Browns Alumni Notes: July

Find out what Browns greats of the past have been up to in Steve King's latest column...

For a long time, it seemed, people had generally forgotten about Horace Gillom.

That can happen, unfortunately, when you've been gone well over 20 years – even for someone whose star once shone as bright as did Gillom's.

Now, though, people can't stop remembering him.

Less than two years after being inducted into the Cleveland Browns Legends, the late Gillom was among the class of 2009 inducted Friday night into the Stark County High School Football Hall of Fame during a banquet at a Canton, Ohio area restaurant.

Another ex-Brown, quarterback John Borton of Alliance, will also be inducted posthumously.

Before he became the man still considered to be the best punter in Browns history, Gillom was a standout at Massillon High School. His head coach there, Paul Brown, who would go on to guide Ohio State to its first national championship and then serve as the Pro Football Hall of Fame head coach and general manager of the Browns for the first 17 years of their existence, called him "the best high school football player I ever coached." And that's saying a lot, for Brown coached a lot of great ones at Massillon from 1932-40, including cornerback Tommy James, who would go on to play for him in Cleveland and was inducted into the Browns Legends in 2004, and Lin Houston, an offensive guard on the first eight Browns teams.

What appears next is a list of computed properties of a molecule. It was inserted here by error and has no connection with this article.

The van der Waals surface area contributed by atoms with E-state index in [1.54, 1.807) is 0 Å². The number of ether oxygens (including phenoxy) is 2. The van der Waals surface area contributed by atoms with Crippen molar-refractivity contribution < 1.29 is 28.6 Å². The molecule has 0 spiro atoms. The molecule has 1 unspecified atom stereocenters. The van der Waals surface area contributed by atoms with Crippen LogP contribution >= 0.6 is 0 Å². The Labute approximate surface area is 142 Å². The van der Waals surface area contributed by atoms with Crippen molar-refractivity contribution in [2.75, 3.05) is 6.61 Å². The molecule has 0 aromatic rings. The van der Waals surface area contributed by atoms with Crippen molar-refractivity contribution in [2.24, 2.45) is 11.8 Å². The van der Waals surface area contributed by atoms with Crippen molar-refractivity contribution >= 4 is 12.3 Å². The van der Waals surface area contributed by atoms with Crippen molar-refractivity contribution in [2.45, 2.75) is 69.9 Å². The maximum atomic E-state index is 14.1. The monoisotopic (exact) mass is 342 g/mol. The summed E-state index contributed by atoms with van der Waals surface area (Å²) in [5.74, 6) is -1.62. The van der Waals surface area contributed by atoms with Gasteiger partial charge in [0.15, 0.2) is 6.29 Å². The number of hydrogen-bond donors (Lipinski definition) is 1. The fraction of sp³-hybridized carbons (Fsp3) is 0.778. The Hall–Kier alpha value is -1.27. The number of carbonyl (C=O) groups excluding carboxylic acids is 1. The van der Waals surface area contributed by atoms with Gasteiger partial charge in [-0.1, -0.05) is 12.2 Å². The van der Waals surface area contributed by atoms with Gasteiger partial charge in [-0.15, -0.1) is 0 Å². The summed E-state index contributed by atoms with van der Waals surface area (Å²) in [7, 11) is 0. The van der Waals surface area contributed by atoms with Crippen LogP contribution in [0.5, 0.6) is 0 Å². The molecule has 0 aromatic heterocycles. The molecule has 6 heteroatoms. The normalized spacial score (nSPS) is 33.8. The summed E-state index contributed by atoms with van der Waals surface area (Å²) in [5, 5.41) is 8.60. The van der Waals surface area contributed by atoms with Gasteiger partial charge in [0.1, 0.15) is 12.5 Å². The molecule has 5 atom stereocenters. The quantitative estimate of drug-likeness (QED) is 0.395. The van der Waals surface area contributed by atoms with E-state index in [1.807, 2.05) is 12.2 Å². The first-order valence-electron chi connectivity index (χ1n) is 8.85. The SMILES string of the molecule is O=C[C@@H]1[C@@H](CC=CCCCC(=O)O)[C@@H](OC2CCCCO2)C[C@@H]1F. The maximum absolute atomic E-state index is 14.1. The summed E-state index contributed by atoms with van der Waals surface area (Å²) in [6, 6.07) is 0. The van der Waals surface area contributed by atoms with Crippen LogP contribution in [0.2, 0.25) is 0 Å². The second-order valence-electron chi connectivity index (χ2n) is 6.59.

Before he followed Brown to Ohio State for a brief period before being drafted into the Army in World War II, Gillom played on the coach's last three teams at Massillon as a two-way end and punter and never lost a game. He was named the state's top player as a senior in 1940, when the Tigers outscored their first nine foes by a whopping 373-0 en route to giving up just six points on the year and going 10-0 to capture the state poll championship. In fact, Massillon shut out 16 of its 20 foes in Gillom's last two seasons, and in 1940, he set a school scoring record for receivers of 108 points that has still never been beaten and wasn't even tied until 2002.

He was also outstanding on defense, leading the Tigers in interceptions with six as a junior.

But it was punting where Gillom really stood out. He is said to have routinely kicked the ball above the height of the stadium lights, causing returners – and fans – to lose sight of it.

A tremendous all-around athlete, Gillom also starred in track, leading the team in scoring both years and being a member of the school record-setting 880-yard relay team for two years, and was one of the leading scorers on Massillon's state semifinal basketball teams in 1939 and '40.